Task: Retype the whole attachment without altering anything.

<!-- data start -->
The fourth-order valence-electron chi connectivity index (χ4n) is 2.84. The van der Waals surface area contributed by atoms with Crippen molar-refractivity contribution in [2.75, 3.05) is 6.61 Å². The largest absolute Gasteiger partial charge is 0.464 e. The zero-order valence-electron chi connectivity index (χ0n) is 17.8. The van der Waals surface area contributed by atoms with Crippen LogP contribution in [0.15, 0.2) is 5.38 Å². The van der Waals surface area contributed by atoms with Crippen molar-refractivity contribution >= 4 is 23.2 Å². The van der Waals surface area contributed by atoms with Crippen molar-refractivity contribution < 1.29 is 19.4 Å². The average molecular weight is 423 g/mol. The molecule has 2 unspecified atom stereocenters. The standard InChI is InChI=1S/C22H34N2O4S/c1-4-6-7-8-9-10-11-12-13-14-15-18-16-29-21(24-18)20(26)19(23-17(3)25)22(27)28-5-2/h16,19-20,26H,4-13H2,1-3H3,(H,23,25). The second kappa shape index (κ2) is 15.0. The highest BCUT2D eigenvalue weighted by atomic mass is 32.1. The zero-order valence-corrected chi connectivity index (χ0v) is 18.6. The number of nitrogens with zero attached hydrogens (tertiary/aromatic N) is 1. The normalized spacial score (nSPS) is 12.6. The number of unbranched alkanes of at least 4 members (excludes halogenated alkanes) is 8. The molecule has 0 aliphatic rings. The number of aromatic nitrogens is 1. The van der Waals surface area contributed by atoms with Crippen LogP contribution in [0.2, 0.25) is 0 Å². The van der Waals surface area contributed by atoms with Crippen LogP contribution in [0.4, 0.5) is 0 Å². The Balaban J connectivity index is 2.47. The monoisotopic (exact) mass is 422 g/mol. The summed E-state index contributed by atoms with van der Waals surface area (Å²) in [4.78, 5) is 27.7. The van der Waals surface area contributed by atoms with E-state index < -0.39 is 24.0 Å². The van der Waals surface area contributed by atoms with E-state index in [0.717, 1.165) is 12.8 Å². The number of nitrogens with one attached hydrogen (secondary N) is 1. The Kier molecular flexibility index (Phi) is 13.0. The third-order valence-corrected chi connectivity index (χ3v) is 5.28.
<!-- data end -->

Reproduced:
The fourth-order valence-electron chi connectivity index (χ4n) is 2.84. The van der Waals surface area contributed by atoms with Crippen molar-refractivity contribution in [2.75, 3.05) is 6.61 Å². The largest absolute Gasteiger partial charge is 0.464 e. The zero-order valence-electron chi connectivity index (χ0n) is 17.8. The van der Waals surface area contributed by atoms with Crippen LogP contribution in [0.15, 0.2) is 5.38 Å². The van der Waals surface area contributed by atoms with Crippen molar-refractivity contribution >= 4 is 23.2 Å². The van der Waals surface area contributed by atoms with Crippen molar-refractivity contribution < 1.29 is 19.4 Å². The average molecular weight is 423 g/mol. The molecule has 2 unspecified atom stereocenters. The standard InChI is InChI=1S/C22H34N2O4S/c1-4-6-7-8-9-10-11-12-13-14-15-18-16-29-21(24-18)20(26)19(23-17(3)25)22(27)28-5-2/h16,19-20,26H,4-13H2,1-3H3,(H,23,25). The second kappa shape index (κ2) is 15.0. The highest BCUT2D eigenvalue weighted by atomic mass is 32.1. The zero-order valence-corrected chi connectivity index (χ0v) is 18.6. The number of nitrogens with zero attached hydrogens (tertiary/aromatic N) is 1. The normalized spacial score (nSPS) is 12.6. The number of unbranched alkanes of at least 4 members (excludes halogenated alkanes) is 8. The molecule has 0 aliphatic rings. The number of aromatic nitrogens is 1. The van der Waals surface area contributed by atoms with Crippen LogP contribution in [0.2, 0.25) is 0 Å². The van der Waals surface area contributed by atoms with Crippen LogP contribution in [0.4, 0.5) is 0 Å². The Balaban J connectivity index is 2.47. The monoisotopic (exact) mass is 422 g/mol. The summed E-state index contributed by atoms with van der Waals surface area (Å²) in [4.78, 5) is 27.7. The van der Waals surface area contributed by atoms with E-state index < -0.39 is 24.0 Å². The van der Waals surface area contributed by atoms with E-state index in [0.717, 1.165) is 12.8 Å². The number of nitrogens with one attached hydrogen (secondary N) is 1. The Kier molecular flexibility index (Phi) is 13.0. The third-order valence-corrected chi connectivity index (χ3v) is 5.28.